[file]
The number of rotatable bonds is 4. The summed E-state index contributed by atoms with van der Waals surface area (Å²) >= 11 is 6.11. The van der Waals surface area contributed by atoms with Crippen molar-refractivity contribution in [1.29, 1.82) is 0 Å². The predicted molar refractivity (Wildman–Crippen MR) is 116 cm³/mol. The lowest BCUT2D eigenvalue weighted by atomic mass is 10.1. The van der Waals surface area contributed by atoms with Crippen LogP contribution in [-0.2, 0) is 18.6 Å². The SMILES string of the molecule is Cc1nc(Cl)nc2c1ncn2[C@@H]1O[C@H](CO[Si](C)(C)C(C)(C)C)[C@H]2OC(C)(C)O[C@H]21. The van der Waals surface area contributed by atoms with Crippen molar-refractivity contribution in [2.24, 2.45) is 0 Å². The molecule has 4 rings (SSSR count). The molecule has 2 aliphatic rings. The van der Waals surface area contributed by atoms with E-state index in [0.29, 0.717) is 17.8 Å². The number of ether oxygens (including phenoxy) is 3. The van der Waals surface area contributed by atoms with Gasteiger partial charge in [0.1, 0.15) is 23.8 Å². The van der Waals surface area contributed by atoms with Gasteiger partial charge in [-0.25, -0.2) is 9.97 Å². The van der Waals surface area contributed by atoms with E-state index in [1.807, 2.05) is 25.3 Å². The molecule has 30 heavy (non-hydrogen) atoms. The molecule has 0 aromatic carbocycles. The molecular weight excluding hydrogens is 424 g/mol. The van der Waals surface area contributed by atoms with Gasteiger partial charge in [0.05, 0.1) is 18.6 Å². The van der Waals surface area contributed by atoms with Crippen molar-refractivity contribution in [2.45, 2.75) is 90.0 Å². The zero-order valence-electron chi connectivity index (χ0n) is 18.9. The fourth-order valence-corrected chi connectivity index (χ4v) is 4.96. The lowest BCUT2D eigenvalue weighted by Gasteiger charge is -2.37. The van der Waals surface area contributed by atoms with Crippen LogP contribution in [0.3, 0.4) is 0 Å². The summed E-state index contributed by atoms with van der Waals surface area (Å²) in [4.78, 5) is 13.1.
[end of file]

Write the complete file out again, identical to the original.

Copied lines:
The number of rotatable bonds is 4. The summed E-state index contributed by atoms with van der Waals surface area (Å²) >= 11 is 6.11. The van der Waals surface area contributed by atoms with Crippen molar-refractivity contribution in [1.29, 1.82) is 0 Å². The predicted molar refractivity (Wildman–Crippen MR) is 116 cm³/mol. The lowest BCUT2D eigenvalue weighted by atomic mass is 10.1. The van der Waals surface area contributed by atoms with Crippen LogP contribution in [-0.2, 0) is 18.6 Å². The SMILES string of the molecule is Cc1nc(Cl)nc2c1ncn2[C@@H]1O[C@H](CO[Si](C)(C)C(C)(C)C)[C@H]2OC(C)(C)O[C@H]21. The van der Waals surface area contributed by atoms with Crippen molar-refractivity contribution in [2.24, 2.45) is 0 Å². The molecule has 4 rings (SSSR count). The molecule has 2 aliphatic rings. The van der Waals surface area contributed by atoms with E-state index in [0.29, 0.717) is 17.8 Å². The number of ether oxygens (including phenoxy) is 3. The van der Waals surface area contributed by atoms with Gasteiger partial charge in [0.1, 0.15) is 23.8 Å². The van der Waals surface area contributed by atoms with Gasteiger partial charge in [-0.25, -0.2) is 9.97 Å². The van der Waals surface area contributed by atoms with E-state index in [1.807, 2.05) is 25.3 Å². The molecule has 30 heavy (non-hydrogen) atoms. The molecule has 0 aromatic carbocycles. The molecular weight excluding hydrogens is 424 g/mol. The van der Waals surface area contributed by atoms with Gasteiger partial charge in [0.05, 0.1) is 18.6 Å². The van der Waals surface area contributed by atoms with Crippen molar-refractivity contribution in [2.45, 2.75) is 90.0 Å². The zero-order valence-electron chi connectivity index (χ0n) is 18.9. The fourth-order valence-corrected chi connectivity index (χ4v) is 4.96. The lowest BCUT2D eigenvalue weighted by Gasteiger charge is -2.37. The van der Waals surface area contributed by atoms with Crippen LogP contribution in [0.3, 0.4) is 0 Å². The summed E-state index contributed by atoms with van der Waals surface area (Å²) in [4.78, 5) is 13.1.